Northeastern part of China is famous for their cold and long winters. It is not a known place for culinary excellence, in fact the food of Northeast is downright rough.
Because of the Great Leap Forward and Cultural Revolution, many middle-aged folks have grown up eating these 东北菜 (Northeastern Cuisine). There were many horrible stories from that era – people starving to death because the officials had to “submit” tremendous growth results. The famine was actually induced by these corrupt and ignorant officials that caused the whole agricultural and industrial systems to collapse.
The social commune (人民公社) was a relic of that era.
The ideology was to create a utopia where everyone is equal and share the fruits of the collective effort. The social commune promised food on the table and clothes for all that participated, and soon enough, the system collapsed because of freeloaders, lazy individuals eating off the labour of the hardworking few and corrupt officials that falsified statistics in exchange for promotions.
What was memorable, from the descriptions of some friends that survived that era, was the feeling of togetherness among the youths. Youths from all over China, particularly from cities like Shanghai, were sent to Northeast villages to participate in raising the standards of living in the rural areas. Of course, there was the Da Guo Fan 大锅饭 (literally “big pot of rice”), which later become a derogatory phrase for freeloaders.
Because of harsh winters, most places would have brick stoves called Kang 抗, and most would place a woollen blanket (everyone had the same blanket and design) and sat on the “kang” for their meals. And in the middle of the “kang” would be a huge cauldron and all kinds of ingredients will be thrown into it to make a stew where everyone would partake from the same cauldron. This is where the origin of “da guo fan” comes from.
This restaurant capitalised on the memories of the era to create similar atmosphere of that period. While it was tragic (it was one of the largest man-made famine according to research), many had fond memories because they were young and foolish, they genuinely believed in the utopia.
Pig in a pot 杀猪菜 – When the village slaughtered a pig, nothing from the pig was wasted. Scarcity of good meant that the good ladies of Dongbei came up with ways to cook even what we would have thrown away. “Pig in a pot” was the perfect example.
Literally meaning “Course from slaughtering the pig”, it is a big enamel wash basin (a normal pot would not hold the amount of stuff) filled to the bream with pig knuckles, intestines, blood jelly, innards, pickled cabbage and vermicelli. The whole basin will be put on the stove in the middle of the “kang” and stewed for hours. What resulted is a pot full of flavour that compliments plain rice.
Braised pig’s head 卤猪头 – Nothing is wasted except the pig’s teeth. This plate of goodness were from the pig’s head – tongue, ears, cheek, jaw – and also the pig’s tail. Great appetisers for drinking beer.
Carp in heavy sauce 酱鲫鱼 – Carps are found in abundance in the rivers in Dongbei. Because of the cold waters, they are fatter and more flavourful than their southern cousins. Usually, we would not have ordered carps in the south because they have many fine bones. By stewing it in heavy sauce, it was even more difficult to pick out the bones.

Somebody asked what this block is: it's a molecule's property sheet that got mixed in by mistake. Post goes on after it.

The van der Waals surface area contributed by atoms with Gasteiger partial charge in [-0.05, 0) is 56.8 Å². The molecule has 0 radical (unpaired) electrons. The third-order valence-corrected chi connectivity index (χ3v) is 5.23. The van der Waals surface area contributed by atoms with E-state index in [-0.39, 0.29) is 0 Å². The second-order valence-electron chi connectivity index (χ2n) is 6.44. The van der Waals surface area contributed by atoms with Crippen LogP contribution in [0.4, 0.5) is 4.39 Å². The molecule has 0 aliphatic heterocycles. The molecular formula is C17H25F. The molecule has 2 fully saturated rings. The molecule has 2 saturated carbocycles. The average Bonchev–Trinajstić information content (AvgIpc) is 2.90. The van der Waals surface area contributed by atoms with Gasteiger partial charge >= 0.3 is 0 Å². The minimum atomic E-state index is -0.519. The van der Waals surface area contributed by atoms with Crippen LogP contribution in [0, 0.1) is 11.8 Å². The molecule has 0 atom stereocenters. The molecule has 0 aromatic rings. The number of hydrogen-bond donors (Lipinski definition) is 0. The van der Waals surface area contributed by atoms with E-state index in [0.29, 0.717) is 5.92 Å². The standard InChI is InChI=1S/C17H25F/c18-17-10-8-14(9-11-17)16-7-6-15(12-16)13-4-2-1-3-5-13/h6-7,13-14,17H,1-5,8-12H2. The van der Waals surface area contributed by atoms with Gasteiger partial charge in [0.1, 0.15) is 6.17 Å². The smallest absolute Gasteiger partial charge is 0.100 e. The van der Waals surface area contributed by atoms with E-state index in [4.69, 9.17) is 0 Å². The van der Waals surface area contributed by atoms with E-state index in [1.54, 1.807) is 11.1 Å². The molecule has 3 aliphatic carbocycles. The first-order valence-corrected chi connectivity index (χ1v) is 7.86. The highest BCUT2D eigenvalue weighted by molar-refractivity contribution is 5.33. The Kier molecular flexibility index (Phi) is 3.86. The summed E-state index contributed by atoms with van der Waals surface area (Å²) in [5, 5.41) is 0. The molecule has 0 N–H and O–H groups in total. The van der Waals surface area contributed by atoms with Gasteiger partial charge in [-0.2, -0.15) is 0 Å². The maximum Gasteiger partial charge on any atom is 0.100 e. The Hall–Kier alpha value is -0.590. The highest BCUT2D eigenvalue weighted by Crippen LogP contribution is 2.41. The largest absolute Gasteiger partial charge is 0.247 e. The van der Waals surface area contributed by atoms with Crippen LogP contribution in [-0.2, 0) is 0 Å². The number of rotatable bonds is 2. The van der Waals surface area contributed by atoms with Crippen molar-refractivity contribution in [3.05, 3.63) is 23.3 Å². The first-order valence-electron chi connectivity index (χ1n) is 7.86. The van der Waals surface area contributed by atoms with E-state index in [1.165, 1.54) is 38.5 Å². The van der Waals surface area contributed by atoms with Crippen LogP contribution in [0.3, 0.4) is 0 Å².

However the Dongbei variety has bigger bones, and the whole dish was really tasty, but too oily. It had to be oily, the temperature of the surrounding would chill the fish in no time if not for the heavy layer of hot oil.
Pork belly with tofu 猪肉炖干豆腐 – Another part of the pig “sacrificed” for our belly. This time it’s the pork belly. Because of all the oil in the belly, it had to be stewed with something that would absorb the flavour and reduce the greasiness of the dish. Enter the dry bean curd strips.
The soft tofu cannot be made up north because the cold will just freeze the moisture in the tofu. Instead, they made “dried tofu” which in the south we called dry bean curd skin. It is made by pressing all the extra moisture out of the tofu and smoked dry.
The smokiness of the bean curd added more dimension to the uni-flavour of the soy sauce that was used to stew the pork belly. Unlike southern stew, there was almost no spices like cloves and cinnamon used in this. So the flavour profile came from the addition of the bean curd.
Scrambled eggs with chives 韭黄炒蛋 – Again, because of the harsh environment and the latitude, there’s long period without the sun and so only hard vegetables like chives can survived. This was a simple scrambled egg with yellow chives, yellow because the chives were not exposed to sunlight.
Drinking from the bowl 大碗喝酒 – Dongbei people are a jolly, boisterous bunch. And glasses are for Baijiu. Beer, you drink them from big ceramic bowls. Chilled just above freezing point, these cold beers were fantastic to wash down the really heavy and oily food.
In the modern Dongbei restaurants, they would include a stage in the main hall that would perform 二人转 Er Ren Zhuan, which is like a talk-show. And sometimes, they would perform 小品 Xiao Pin, which is a sketch that has a moral behind it.
Remember that it was an era before TVs and movies, and the only way for these Northeasterners to get some entertainment was to watch these sketches live in the social commune.
These days, the Er Ren Zhuan has gone down in (moral) standard and usually contains dirty-talk and sexual jokes that demeanours the fairer sex. If you are constantly worried about being politically-correct, this is not the show for you.
There are many Dongbei restaurants across China these days. But it still worth the effort to visit this really unique region in China.
Date visited : Dec 2011 Brrrrrrr.